NaLA: FCC Must Act Now to Prevent Disruption in Lifeline Service for Millions of Low-Income Americans and Hundreds of Thousands of Veterans

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NaLA Urges FCC Vote on Its Petition Seeking to Hold Steady Current Mobile Broadband Service and Voice Support Amounts.

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Any increase in the Minimum Service Standards will require low-income Americans to pay an unfair co-pay for Lifeline and for additional data service they never asked for, can’t pay for and don’t want.

Members of the National Lifeline Association (NaLA) urge the Federal Communications Commission (FCC) to prevent the disruption of essential Lifeline-supported service for low-income Americans, particularly low-income veterans. Unless the FCC acts now to prevent untenable increases in mobile broadband service levels without any increase in support amounts, most Lifeline users will be forced to switch from fully-supported “free” service offerings to service that requires a co-pay which more than 80% of subscribers say they cannot pay. Unless the FCC acts to reverse course, millions of low-income veterans and other Americans will lose Lifeline-supported access to the mobile voice and broadband services they need to stay in contact with employers, teachers, and loved ones during ongoing challenges associated with the COVID-19 pandemic.
Earlier this year, the FCC announced new Minimum Service Standards for mobile broadband services and a reduction in support for voice service provided through the Lifeline Program. This action was taken without increasing the subsidy for low-income Americans and without any study to determine the affordability of such services.

NaLA members repeatedly have told the FCC that the costs of providing such service will exceed the support amount by a wide margin – which will force the end of free Lifeline service and the imposition of co-pays. NaLA also conducted and filed at the FCC a statistically representative consumer survey that found that a majority of Lifeline subscribers are unbanked and an even larger majority are unemployed and could not afford a monthly co-pay of any amount.

NaLA also filed a petition with the FCC requesting to hold the Minimum Service Standards at the current level and it is awaiting a vote by the FCC.

“The FCC must act now to prevent increases in the Minimum Service Standards in order to preserve the viability of crucial voice and broadband services for low-income Americans and veterans,” said David B. Dorwart, Chairman of NaLA. “Any increase in the Minimum Service Standards will require low-income Americans to pay an unfair co-pay for Lifeline and for additional data service they never asked for, can’t pay for and don’t want. We ask that the FCC act now by allowing a vote on the NaLA Petition to ensure low-income veterans and other Americans will continue to have access to essential communications services during this pandemic and time of great economic uncertainty.”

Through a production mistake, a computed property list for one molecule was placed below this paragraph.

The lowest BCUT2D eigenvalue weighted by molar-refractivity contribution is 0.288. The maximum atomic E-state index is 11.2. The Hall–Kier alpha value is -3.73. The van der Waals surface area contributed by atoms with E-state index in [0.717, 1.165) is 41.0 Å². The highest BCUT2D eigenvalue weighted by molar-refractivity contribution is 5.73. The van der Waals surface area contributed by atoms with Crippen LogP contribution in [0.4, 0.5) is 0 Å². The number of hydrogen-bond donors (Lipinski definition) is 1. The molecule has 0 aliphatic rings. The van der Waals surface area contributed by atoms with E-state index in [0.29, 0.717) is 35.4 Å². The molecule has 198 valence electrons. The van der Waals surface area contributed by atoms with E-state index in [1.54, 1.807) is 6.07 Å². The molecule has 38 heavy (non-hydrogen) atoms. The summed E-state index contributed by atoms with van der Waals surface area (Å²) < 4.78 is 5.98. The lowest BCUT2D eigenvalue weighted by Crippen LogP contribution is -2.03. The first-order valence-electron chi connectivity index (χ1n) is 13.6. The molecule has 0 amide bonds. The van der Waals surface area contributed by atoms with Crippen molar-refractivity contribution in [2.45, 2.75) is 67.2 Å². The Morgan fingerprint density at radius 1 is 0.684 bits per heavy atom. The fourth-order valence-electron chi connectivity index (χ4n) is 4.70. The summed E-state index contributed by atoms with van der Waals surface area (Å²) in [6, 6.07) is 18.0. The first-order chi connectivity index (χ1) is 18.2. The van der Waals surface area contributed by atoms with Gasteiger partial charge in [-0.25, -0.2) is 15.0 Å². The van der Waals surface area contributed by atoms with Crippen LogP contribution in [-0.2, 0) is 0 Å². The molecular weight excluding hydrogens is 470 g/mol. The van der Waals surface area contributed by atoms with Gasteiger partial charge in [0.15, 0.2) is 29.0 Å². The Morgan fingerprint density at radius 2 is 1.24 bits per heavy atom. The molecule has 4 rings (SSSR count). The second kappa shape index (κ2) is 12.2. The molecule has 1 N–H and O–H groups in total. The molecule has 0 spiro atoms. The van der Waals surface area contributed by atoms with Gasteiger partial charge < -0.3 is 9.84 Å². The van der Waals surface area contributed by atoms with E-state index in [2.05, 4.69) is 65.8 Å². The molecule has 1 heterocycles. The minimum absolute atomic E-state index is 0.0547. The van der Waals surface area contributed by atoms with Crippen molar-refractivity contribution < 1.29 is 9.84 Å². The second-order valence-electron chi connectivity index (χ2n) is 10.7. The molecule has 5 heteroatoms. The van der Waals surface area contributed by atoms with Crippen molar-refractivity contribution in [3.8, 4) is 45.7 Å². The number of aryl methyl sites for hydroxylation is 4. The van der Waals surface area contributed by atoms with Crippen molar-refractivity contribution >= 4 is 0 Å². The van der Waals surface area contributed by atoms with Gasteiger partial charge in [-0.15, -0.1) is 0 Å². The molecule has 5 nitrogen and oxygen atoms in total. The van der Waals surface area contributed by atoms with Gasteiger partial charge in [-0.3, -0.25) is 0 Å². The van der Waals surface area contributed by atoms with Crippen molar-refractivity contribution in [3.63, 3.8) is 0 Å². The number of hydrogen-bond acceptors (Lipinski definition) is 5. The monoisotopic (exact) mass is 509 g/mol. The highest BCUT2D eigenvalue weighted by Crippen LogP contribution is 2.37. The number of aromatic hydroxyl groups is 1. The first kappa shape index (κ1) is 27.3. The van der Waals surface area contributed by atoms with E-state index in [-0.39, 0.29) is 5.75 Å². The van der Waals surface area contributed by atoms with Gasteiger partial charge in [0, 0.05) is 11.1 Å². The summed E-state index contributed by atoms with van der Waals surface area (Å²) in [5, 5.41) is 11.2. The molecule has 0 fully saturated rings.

An FCC failure to act now to grant the NaLA Petition so that it can pause and study service and subsidy levels would undermine the primary goal of the Lifeline program – providing accessible and affordable mobile voice and broadband service to individuals and families in need. Millions of eligible Americans have used Lifeline to maintain access to healthcare providers, employers, remote learning, emergency, and other government services, community services, and family during the pandemic. Failure to grant the NaLA Petition now to stop the December 1st Minimum Service Standard changes would result in millions of low-income Americans and hundreds of thousands of veterans being de-enrolled from Lifeline and losing access to mobile voice and broadband at a time when it has never been more needed.

Since the outset of the COVID-19 crisis, Lifeline service providers have seen an increase of up to 20% in voice minutes used and up to a 40% increase in data usage, according to a recent survey conducted by the National Lifeline Association.

Any low-income consumers who are experiencing difficulty getting or staying connected during the COVID-19 pandemic can find more information about Lifeline eligibility and how to apply in their state here: https://www.lifelinesupport.org/

About the National Lifeline Association (NaLA):
The National Lifeline Association is the only industry trade group specifically focused on the Lifeline segment of mobile wireless marketplace. We support the four essential components of Lifeline: ETCs & Providers, Distributors, Lifeline Participants & Supporters, and Government & Regulatory Bodies. We are passionate about the continuity and advancement of the Lifeline program and we drive this vision through our mission to “support providers, distributors, participants, and supporters of Lifeline through education, cooperation, and advocacy.”
For more information on NaLA, visit https://www.nalalifeline.org.

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Jordan Axt
@NaLALifeline
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